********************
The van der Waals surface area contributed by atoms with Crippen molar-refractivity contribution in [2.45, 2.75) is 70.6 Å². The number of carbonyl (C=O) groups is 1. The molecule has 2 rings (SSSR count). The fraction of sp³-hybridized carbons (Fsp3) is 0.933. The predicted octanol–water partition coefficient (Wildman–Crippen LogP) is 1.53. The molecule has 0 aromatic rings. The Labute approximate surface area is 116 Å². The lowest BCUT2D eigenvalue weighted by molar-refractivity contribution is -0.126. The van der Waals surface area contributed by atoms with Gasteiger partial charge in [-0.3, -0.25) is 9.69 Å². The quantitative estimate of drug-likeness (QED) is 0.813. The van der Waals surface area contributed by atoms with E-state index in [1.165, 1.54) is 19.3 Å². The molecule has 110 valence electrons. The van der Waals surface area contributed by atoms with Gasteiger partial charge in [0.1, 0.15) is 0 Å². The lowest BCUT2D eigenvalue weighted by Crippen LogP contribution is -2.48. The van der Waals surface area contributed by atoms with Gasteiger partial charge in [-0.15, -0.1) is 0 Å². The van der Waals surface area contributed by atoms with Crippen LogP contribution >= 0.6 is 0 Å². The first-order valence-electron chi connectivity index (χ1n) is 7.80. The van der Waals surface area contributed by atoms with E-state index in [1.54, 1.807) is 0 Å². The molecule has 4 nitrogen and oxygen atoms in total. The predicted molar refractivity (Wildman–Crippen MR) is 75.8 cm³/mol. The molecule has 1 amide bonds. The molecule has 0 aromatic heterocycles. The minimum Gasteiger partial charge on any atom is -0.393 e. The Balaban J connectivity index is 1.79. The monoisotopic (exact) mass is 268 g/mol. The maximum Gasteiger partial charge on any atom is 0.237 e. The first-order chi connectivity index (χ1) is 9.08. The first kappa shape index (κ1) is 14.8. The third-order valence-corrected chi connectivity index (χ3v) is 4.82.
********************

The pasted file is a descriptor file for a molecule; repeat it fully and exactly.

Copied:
The van der Waals surface area contributed by atoms with Crippen molar-refractivity contribution in [2.45, 2.75) is 70.6 Å². The number of carbonyl (C=O) groups is 1. The molecule has 2 rings (SSSR count). The fraction of sp³-hybridized carbons (Fsp3) is 0.933. The predicted octanol–water partition coefficient (Wildman–Crippen LogP) is 1.53. The molecule has 0 aromatic rings. The Labute approximate surface area is 116 Å². The lowest BCUT2D eigenvalue weighted by molar-refractivity contribution is -0.126. The van der Waals surface area contributed by atoms with Gasteiger partial charge in [-0.3, -0.25) is 9.69 Å². The quantitative estimate of drug-likeness (QED) is 0.813. The van der Waals surface area contributed by atoms with E-state index in [1.165, 1.54) is 19.3 Å². The molecule has 110 valence electrons. The van der Waals surface area contributed by atoms with Gasteiger partial charge in [0.1, 0.15) is 0 Å². The lowest BCUT2D eigenvalue weighted by Crippen LogP contribution is -2.48. The van der Waals surface area contributed by atoms with Gasteiger partial charge in [-0.15, -0.1) is 0 Å². The van der Waals surface area contributed by atoms with Crippen LogP contribution >= 0.6 is 0 Å². The first-order valence-electron chi connectivity index (χ1n) is 7.80. The van der Waals surface area contributed by atoms with E-state index in [1.54, 1.807) is 0 Å². The molecule has 4 nitrogen and oxygen atoms in total. The predicted molar refractivity (Wildman–Crippen MR) is 75.8 cm³/mol. The molecule has 1 amide bonds. The molecule has 0 aromatic heterocycles. The minimum Gasteiger partial charge on any atom is -0.393 e. The Balaban J connectivity index is 1.79. The monoisotopic (exact) mass is 268 g/mol. The maximum Gasteiger partial charge on any atom is 0.237 e. The first-order chi connectivity index (χ1) is 9.08. The first kappa shape index (κ1) is 14.8. The third-order valence-corrected chi connectivity index (χ3v) is 4.82.